Romantic view of nature

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  • Romantic understanding of Nature
    • Sublime
      • provokes terror but has inherent 'pleasure'
      • Made up of cliffs, crags, waterfalls and glaciers
    • Beautiful
      • well-formed and aesthetically pleasing
      • Preference for the sublime over the beautiful marked the transition from the Neoclassical to the Romantic Era
    • Nature
      • Romantics see it as a substitute for traditional religion
      • Nature viewed as an educator - moral arbiter
    • Rousseau
      • Emile - (1762) is a treatise on bringing up a child - wanted children to be raised in nature and develop naturally
        • William Godwin and Mary Shelley both were great admirers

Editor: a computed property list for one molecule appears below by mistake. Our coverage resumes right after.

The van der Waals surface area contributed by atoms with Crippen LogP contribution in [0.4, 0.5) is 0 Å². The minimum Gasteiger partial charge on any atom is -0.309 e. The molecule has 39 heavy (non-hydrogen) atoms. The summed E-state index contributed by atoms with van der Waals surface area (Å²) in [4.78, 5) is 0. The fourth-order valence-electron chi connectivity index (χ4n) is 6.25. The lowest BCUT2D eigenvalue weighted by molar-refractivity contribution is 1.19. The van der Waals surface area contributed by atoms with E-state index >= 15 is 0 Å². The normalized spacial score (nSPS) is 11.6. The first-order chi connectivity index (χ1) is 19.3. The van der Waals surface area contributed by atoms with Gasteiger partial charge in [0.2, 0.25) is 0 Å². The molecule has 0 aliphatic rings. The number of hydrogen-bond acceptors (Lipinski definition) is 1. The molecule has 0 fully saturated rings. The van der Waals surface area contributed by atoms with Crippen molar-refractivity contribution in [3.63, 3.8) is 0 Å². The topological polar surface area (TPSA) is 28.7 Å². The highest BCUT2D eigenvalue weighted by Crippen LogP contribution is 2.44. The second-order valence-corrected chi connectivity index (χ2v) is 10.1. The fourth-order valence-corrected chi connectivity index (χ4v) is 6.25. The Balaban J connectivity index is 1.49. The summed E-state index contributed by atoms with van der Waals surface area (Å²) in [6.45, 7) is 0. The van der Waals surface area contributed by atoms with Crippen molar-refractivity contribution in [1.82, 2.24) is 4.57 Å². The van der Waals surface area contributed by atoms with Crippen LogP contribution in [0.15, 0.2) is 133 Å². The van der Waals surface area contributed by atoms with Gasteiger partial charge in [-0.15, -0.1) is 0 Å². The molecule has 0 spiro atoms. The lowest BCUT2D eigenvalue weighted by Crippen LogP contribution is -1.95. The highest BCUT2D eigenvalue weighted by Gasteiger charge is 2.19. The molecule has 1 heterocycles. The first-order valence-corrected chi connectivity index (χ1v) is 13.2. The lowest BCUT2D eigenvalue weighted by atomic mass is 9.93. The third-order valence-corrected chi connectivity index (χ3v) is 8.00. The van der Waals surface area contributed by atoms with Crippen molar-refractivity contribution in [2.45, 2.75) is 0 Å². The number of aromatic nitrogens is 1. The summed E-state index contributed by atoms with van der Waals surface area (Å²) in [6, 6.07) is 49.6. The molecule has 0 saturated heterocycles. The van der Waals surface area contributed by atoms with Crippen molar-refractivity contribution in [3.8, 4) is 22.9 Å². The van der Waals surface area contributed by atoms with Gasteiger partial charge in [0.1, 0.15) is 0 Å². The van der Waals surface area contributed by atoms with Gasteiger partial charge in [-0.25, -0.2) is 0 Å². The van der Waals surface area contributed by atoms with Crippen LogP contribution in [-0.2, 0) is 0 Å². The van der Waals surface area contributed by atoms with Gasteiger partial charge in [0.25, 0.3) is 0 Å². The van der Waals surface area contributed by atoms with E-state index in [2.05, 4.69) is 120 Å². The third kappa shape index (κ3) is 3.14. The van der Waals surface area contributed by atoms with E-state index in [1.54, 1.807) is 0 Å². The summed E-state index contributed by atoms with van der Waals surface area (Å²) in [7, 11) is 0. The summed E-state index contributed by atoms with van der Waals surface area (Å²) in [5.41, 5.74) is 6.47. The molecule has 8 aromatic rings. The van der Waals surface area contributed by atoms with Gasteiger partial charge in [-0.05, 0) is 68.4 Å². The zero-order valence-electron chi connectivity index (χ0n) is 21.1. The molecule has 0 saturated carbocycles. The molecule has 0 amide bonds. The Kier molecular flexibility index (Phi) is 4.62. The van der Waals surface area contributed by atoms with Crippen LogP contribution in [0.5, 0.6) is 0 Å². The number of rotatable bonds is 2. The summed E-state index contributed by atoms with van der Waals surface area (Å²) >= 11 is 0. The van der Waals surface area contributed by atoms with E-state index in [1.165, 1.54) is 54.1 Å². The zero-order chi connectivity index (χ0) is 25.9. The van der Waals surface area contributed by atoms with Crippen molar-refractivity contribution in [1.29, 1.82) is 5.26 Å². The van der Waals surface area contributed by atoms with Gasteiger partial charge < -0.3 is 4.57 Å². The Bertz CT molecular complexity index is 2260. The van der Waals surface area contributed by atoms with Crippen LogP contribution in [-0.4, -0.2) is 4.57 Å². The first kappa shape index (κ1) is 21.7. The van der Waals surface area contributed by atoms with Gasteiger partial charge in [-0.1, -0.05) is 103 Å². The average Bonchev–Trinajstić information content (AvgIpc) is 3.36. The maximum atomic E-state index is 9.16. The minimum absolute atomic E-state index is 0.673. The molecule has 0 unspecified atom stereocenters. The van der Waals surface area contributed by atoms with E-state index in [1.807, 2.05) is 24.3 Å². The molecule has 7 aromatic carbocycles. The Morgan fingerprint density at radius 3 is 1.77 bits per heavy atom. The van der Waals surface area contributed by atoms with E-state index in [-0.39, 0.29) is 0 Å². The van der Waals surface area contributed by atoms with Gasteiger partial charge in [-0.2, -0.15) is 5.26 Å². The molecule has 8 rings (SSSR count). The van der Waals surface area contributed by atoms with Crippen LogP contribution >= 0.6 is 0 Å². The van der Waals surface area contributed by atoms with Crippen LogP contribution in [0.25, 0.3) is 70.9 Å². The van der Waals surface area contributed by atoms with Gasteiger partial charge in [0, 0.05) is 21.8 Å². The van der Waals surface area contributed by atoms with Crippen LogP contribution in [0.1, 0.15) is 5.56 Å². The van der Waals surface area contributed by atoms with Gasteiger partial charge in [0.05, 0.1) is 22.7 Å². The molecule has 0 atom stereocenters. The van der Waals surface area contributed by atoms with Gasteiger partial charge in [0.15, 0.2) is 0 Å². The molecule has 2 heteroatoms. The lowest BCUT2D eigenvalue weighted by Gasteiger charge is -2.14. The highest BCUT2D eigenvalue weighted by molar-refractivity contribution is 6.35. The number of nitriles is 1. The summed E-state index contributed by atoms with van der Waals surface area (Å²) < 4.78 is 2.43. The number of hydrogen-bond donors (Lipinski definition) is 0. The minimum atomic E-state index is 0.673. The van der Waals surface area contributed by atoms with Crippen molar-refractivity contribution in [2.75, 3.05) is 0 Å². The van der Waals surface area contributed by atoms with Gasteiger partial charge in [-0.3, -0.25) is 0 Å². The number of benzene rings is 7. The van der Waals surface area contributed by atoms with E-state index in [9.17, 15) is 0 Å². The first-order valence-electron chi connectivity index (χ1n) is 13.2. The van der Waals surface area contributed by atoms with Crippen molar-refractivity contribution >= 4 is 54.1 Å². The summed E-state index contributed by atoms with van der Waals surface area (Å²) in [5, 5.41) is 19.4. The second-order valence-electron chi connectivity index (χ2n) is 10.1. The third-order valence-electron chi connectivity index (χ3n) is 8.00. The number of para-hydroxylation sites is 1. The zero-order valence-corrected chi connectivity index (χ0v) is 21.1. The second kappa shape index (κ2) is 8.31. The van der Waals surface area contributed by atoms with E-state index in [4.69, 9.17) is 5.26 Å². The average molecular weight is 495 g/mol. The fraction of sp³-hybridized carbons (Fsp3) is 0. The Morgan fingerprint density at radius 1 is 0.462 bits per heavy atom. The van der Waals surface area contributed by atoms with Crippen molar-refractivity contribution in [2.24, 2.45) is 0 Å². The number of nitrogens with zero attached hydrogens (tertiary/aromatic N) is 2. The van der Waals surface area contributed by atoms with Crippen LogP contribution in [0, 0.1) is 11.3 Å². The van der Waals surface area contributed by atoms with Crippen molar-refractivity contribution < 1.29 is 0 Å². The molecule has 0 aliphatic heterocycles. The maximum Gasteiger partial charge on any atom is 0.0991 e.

• Victor is good - deformed by desire to improve nature
      • He believed that a child's mind was almost a blank slate - tabula rasa - but with self-preservation and compassion that needed to be filled with sensory exposure
      • Suggests that humans have the potential to be good and would be were it not for the corrupting influence of society
    • Wordsworth
      • 'I wandered Lonely as a Cloud' - to engage with nature is to find God
      • After Rousseau
      • During the industrial revolution, young children were exploited as cheap labour
    • John Locke
      • 'Essay concerning Human Understanding' - (1690) suggests that individuals born with tabula rasa as a blank slate and knowledge come from experience and perception


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